From the Chicago Reader (April 1, 1988). — J.R.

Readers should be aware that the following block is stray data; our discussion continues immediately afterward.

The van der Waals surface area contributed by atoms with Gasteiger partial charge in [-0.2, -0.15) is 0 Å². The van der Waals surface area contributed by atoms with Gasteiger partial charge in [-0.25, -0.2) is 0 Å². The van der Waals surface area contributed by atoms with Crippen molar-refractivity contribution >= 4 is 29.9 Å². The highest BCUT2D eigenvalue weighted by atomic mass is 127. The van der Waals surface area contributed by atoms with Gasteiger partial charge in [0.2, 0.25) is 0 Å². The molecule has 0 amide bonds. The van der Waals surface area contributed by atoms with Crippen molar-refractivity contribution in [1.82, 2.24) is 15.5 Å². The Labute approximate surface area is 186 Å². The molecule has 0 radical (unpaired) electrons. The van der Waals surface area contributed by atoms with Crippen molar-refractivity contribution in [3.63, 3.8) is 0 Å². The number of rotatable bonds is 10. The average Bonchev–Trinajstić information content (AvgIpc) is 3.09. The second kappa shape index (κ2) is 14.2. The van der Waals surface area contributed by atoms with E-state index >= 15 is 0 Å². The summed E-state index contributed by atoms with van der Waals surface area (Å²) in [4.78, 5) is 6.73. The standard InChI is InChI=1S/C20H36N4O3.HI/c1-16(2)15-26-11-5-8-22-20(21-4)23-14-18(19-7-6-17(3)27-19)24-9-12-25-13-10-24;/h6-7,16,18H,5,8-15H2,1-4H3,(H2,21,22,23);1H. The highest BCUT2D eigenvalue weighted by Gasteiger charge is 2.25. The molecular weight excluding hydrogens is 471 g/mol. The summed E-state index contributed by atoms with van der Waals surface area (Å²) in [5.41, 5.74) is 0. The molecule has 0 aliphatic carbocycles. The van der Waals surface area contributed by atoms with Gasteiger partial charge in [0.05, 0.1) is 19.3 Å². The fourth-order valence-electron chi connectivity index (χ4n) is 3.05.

Dusan Makavejev’s 1988 comedy, his first film to be shot in his native Yugoslavia in 18 years, is easily his most pleasurable work since WR: Mysteries of the Organism, albeit without the intellectual ambitions of that or any of his earlier Yugoslav works. The major premise here is that eastern Europe of the 20s is not something we know from history so much as from Hollywood — specifically the imaginary countries of Lubitsch and Million Dollar Legs during the 30s. The influence of Lubitsch (who once pointedly remarked that he preferred Paris, Paramount, to Paris, France) is apparent from the opening intertitle, and if the plot of Manifesto remains pretty inconsequential — a network of sexual and political intrigues involving murders, numerous sexual liaisons, an insane asylum, assassination attempts, and garden parties that never leads to any satisfactory conclusion — the sexiness, wit, lush rural settings, and style keep it bubbling throughout. Camilla Soeberg (Twist and Shout) is especially good as a wealthy and promiscuous political schemer; others in the cast include Eric Stoltz, Alfred Molina, Simon Callow, and Lindsay Duncan. (JR)